Researchers studying naturally occurring antibiotics have isolated one which eradicated the bacteria that causes Lyme disease, potentially offering a revolutionary treatment for the pathogen in both humans, and the natural environment.
Hygromycin A, which the scientists found in a screen of soil microbes, was found to clear the infection of B. burgdorferi, the bacteria found in tiny worm-like parasites which cause much of the worst effects of the disease, without harming the rest of the microbiome in live mice and human cells.
A debilitating disease that can put some people out of action for years, Lyme disease affects 500,000 Americans annually, costing an excess of $3 billion in medical care, and much more from lost labor hours. It drives a variety of pathologies, some minor, some major, and is treated principally by non-selective antibiotics which wreck havoc on the beneficial bacterial communities we all carry on our skin and in the gut.
After infecting mice with B. burgdorferi, hygromycin A, was administered twice a day for five days. Using a PCR test which stimulates rapid replication of even single cells, the treatment proved to clear every last trace of the infection.
Furthermore, in vitro tests on human cells found that even at completely unnecessarily-high doses, its therapeutic index was up there with some of the safest over-the-counter medicines.
Hygromycin A targets these worm-like spirochetes, which along with Lyme disease, also cause other diseases. Another spirochete cleared by hygromycin A is called T. pallidum, which not only causes syphilis, but has been a notable recipient of antibiotic resistance.
A super drug
Broad-spectrum antibiotics, along with killing our beneficial microbes, were shown in the paper to be strongly linked with blooms of harmful bacteria cropping up in the dead spaces left by an antibiotic like amoxicillin or doxycycline. They have also led to antibiotic resistance in many common pathogens.
By contrast, hygromycin A treatment resulted in a rise of harmless species like lactobacillus.
“Lyme disease is on the rise and, in many locations, limits our ability to enjoy outdoor activities,” the authors write. “A more permanent solution would require eradicating the source of the disease. We show that baits containing hygromycin A clear B. burgdorferi infection in mice, the principal host of the pathogen.”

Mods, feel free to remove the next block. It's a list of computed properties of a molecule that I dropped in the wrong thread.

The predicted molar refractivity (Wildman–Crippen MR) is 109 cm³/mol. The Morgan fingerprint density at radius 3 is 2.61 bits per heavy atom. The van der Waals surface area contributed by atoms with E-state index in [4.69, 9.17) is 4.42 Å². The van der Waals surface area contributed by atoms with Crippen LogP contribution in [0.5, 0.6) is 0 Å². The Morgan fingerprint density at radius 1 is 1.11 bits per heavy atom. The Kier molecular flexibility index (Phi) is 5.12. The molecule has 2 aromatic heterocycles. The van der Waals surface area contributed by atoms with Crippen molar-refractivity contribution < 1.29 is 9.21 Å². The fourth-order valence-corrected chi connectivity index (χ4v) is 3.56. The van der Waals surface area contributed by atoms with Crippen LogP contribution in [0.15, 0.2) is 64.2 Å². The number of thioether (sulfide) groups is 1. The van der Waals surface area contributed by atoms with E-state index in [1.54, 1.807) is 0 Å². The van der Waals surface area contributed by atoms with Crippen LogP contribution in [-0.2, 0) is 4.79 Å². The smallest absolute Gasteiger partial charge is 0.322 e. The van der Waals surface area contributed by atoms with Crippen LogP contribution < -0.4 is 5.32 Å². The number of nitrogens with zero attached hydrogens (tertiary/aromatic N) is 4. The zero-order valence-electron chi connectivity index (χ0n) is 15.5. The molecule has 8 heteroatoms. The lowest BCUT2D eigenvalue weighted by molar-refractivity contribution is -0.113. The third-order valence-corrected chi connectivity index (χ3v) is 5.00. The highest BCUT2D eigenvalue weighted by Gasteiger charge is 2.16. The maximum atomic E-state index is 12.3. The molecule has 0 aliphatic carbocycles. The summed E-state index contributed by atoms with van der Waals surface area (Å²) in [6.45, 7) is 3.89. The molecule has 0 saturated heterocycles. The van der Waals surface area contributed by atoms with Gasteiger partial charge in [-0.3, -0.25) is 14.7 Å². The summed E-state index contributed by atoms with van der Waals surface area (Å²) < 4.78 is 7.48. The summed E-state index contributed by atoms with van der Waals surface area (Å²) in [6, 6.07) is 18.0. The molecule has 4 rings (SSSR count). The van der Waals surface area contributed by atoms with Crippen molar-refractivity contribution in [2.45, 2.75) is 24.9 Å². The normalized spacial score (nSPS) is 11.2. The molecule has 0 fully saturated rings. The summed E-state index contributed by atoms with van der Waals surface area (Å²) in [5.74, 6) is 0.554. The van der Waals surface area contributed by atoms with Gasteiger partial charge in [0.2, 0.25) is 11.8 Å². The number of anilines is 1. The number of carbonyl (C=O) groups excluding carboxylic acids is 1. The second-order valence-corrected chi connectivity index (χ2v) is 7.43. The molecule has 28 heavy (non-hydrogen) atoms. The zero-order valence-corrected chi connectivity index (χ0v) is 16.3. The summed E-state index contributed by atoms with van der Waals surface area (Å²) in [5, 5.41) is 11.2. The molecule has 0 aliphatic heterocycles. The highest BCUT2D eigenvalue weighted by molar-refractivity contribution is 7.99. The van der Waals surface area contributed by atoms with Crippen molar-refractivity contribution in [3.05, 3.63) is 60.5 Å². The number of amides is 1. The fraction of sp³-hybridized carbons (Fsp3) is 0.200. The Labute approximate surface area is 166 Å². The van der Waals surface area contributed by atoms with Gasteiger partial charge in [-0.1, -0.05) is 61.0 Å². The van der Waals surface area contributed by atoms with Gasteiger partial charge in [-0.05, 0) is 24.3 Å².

However the good news didn’t stop there for the team, as they began to reason that because hygromycin A selectively targeted spirochetes, the tiny parasites mentioned earlier, it could be possible to inoculate entire ecosystems against Lyme disease, since hygromycin A is also a naturally-occurring soil microbe, and therefore already has an established place in the terrestrial web of life.
They referenced a study which looked at how a parasite bait containing the common broad-spectrum doxycycline was spread across an area and eradicated the Lyme disease-causing pathogen in 87% of mice, and 94% of ticks.
“This is far above levels required to reduce infection below the… the percentage of infected ticks and mice needed to sustain the infectious cycle in the wild,” the authors note.
“Doxycycline, however, is an essential part of our shrinking antibiotic arsenal, and spreading it on large territory is unfeasible due to the risk of selecting for resistant micro-organisms. Hygromycin A, with its limited activity against non-spirochetal organisms, would make an ideal reservoir-targeted antibiotic against B. burgdorferi.“
Not only could they be on a path of eliminating Lyme disease in humans, but perhaps in the natural environment as well, which along with numerous other enormous benefits, would allow people in prone areas to wear shorts and t-shirts on a summertime hike again, which merits some celebration.